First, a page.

Nicole Encalada, International Business Writer
Earlier this week, South Korea’s largest cargo shipping business, Hanjin Shipping Company, filed for bankruptcy protection in more than 40 countries, including Canada, the U.S., and the U.K., to protect its cargo.
While Hanjin is one of the largest container lines in the world, and the largest in South Korea, it has not turned a profit in the last 5 years.
Hanjin’s struggles are just one example of the ailing maritime shipping industry that has seen margins squeezed amidst a slowdown in global trade which can be partly attributed to the slowdown in Chinese growth.
A rebalancing of the industry is occurring as there is an excess capacity of ships relative to containers. Hanjin, the 7th largest shipping company in the world, is facing $5.3 billion in liabilities and is currently unable to come up with the cash to pay ports around the world to offload their cargo.
According to the company, Hanjin runs 60 shipping lines around the world and transport over 100 million tons of cargo in a year.
The company’s financial health was such a cause for concern that ports would not accept Hanjin’s ships for fears that they would not be compensated.
This marks a daunting event for the company, as more than half of its ships and cargo, as well as the crew members aboard the ships, have been stranded at various ports around the world.
To make matters worse, some ships have already been seized by creditors, according to the Wall Street Journal.
A shipping consultant at IHS Market Maritime & Trade, Greg Knowler commented on the matter, “No one is booking anything on Hanjin’s ships, and the ships aren’t moving. The cargo on them are stuck. It’s just a complete mess, and I think it’s going to take a long time to sort that out, even to just to get the cargo released,” as quoted by the Journal.
In order to improve the situation, the South Korean company’s parent firm announced plans to raise 100 billion won or $90 million to fund the unloading of all stranded ships and its billions worth in cargo.
The South Korean government, however, would match funds at a low interest rate if the parent firm, Hanjin Group, would provide collateral. Chairman of the Hanjin Group, Cho Yang-Ho, would also provide 40 billion won from private funds.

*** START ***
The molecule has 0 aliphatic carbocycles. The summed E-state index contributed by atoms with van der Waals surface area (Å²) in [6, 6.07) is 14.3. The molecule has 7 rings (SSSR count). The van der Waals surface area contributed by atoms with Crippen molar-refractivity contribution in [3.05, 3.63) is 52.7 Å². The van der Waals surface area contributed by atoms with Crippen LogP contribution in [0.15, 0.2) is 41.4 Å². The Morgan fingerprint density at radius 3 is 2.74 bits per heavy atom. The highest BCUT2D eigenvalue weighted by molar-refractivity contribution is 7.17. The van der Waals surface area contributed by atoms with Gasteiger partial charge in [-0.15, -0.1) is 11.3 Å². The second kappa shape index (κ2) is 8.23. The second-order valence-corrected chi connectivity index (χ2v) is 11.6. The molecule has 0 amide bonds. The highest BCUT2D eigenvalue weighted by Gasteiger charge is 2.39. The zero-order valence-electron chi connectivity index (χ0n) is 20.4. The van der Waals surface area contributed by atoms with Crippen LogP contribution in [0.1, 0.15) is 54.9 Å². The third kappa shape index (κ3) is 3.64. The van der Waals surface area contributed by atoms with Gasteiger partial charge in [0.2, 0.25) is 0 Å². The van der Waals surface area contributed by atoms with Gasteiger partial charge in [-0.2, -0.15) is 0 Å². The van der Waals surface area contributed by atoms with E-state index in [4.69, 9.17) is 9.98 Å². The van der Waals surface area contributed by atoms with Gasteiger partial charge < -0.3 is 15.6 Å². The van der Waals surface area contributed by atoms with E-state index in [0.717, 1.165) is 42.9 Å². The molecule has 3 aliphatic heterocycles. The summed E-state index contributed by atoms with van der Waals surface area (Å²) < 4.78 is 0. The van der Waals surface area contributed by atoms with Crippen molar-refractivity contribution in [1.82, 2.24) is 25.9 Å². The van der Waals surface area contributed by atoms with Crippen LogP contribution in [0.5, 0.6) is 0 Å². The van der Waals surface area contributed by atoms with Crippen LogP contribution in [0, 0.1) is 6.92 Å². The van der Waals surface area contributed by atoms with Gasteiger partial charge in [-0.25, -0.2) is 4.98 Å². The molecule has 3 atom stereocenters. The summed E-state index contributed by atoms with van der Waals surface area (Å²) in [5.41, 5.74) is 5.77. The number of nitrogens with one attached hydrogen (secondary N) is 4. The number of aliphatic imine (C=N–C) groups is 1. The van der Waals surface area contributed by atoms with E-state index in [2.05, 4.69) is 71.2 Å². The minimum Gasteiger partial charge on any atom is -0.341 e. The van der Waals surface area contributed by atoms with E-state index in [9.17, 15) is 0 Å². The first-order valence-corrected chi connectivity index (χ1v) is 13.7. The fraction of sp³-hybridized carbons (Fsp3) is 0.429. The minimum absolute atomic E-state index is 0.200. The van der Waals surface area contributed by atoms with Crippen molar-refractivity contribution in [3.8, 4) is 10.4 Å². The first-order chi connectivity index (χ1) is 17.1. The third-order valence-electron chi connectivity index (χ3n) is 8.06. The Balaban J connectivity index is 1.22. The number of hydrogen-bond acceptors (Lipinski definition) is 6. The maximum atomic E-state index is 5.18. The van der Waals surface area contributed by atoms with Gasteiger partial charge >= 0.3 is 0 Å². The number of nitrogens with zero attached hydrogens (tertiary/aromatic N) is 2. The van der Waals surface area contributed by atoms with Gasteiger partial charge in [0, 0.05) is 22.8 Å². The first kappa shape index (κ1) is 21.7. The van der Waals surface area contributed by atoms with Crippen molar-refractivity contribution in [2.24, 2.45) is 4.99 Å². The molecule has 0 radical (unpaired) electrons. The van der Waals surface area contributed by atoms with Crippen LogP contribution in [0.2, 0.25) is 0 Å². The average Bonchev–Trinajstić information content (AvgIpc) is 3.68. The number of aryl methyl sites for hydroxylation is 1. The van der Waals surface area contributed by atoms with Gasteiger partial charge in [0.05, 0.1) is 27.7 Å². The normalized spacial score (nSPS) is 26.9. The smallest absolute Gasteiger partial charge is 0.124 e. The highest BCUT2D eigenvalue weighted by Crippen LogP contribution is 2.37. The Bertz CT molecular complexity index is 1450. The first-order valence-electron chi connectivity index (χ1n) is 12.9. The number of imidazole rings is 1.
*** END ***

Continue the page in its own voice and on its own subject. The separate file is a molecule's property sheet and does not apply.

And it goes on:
One of Hanjin’s top competitors, Hyundai Merchant Marine Co., also said that it would use supplementary funds from its budget to pay Hanjin’s local contractors, as reported by the Wall Street Journal.
Hyundai Merchant also has plans to take over Hanjin’s routes in Europe and the U.S. to assist with cargo delays. The government of South Korea has even called on Hyundai Merchant to buy Hanjin’s assets.
This does not come as a surprise to experts, as both companies make up a large portion of South Korea’s $1.4 trillion GDP.
According to the BBC, the company’s stock rose 20 percent once news broke of this potential life-saving loan after having fallen 14 percent initially.
Although the company is working to get itself back on track with funding from various sources, observers continue to worry about the impending humanitarian crisis of employees being stuck out at sea with dwindling supplies.
There is only a limited amount of food and fuel for the crew to live off of for several weeks, and if they aren’t allowed access into ports because of their inability to pay, the crew will eventually run out of supplies. However, following recent announcements regarding potential funding, the situation is being viewed as less extreme
According to Wall Street Journal, this event could be considered the largest failure in the history of the shipping industry history in terms of its bankruptcy.
A version of this article appeared in the Tuesday, September 13th print edition.
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